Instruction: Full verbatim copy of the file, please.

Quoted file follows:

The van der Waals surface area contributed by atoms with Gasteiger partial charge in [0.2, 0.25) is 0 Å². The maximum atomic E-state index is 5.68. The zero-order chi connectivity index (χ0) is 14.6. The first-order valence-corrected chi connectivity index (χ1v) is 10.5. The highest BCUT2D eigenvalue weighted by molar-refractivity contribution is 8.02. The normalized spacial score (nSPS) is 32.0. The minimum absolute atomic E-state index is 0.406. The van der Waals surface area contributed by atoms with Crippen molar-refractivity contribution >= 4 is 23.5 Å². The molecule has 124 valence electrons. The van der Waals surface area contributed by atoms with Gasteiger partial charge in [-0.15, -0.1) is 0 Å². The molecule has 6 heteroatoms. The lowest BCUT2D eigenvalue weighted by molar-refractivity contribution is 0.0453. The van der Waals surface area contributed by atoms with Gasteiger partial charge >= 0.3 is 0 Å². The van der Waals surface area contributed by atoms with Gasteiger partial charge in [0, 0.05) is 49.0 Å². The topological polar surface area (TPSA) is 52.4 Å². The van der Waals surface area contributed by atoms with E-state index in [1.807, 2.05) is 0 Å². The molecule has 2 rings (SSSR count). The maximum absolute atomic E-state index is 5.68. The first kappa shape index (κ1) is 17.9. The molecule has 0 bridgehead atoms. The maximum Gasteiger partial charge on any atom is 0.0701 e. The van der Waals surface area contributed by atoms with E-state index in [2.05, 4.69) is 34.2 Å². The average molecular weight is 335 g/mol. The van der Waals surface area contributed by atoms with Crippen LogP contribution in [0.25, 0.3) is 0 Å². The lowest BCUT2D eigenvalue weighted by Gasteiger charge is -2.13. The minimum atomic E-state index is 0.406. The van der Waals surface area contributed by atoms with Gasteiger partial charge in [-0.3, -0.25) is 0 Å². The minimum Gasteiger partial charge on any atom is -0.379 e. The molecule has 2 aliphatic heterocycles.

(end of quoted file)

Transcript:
The van der Waals surface area contributed by atoms with Gasteiger partial charge in [0.2, 0.25) is 0 Å². The maximum atomic E-state index is 5.68. The zero-order chi connectivity index (χ0) is 14.6. The first-order valence-corrected chi connectivity index (χ1v) is 10.5. The highest BCUT2D eigenvalue weighted by molar-refractivity contribution is 8.02. The normalized spacial score (nSPS) is 32.0. The minimum absolute atomic E-state index is 0.406. The van der Waals surface area contributed by atoms with Crippen molar-refractivity contribution >= 4 is 23.5 Å². The molecule has 124 valence electrons. The van der Waals surface area contributed by atoms with Gasteiger partial charge in [-0.15, -0.1) is 0 Å². The molecule has 6 heteroatoms. The lowest BCUT2D eigenvalue weighted by molar-refractivity contribution is 0.0453. The van der Waals surface area contributed by atoms with Gasteiger partial charge >= 0.3 is 0 Å². The van der Waals surface area contributed by atoms with Gasteiger partial charge in [0, 0.05) is 49.0 Å². The topological polar surface area (TPSA) is 52.4 Å². The van der Waals surface area contributed by atoms with E-state index in [1.807, 2.05) is 0 Å². The molecule has 2 rings (SSSR count). The maximum absolute atomic E-state index is 5.68. The first kappa shape index (κ1) is 17.9. The molecule has 0 bridgehead atoms. The maximum Gasteiger partial charge on any atom is 0.0701 e. The van der Waals surface area contributed by atoms with E-state index in [2.05, 4.69) is 34.2 Å². The average molecular weight is 335 g/mol. The van der Waals surface area contributed by atoms with Crippen LogP contribution in [0.25, 0.3) is 0 Å². The lowest BCUT2D eigenvalue weighted by Gasteiger charge is -2.13. The minimum atomic E-state index is 0.406. The van der Waals surface area contributed by atoms with Gasteiger partial charge in [-0.3, -0.25) is 0 Å². The minimum Gasteiger partial charge on any atom is -0.379 e. The molecule has 2 aliphatic heterocycles.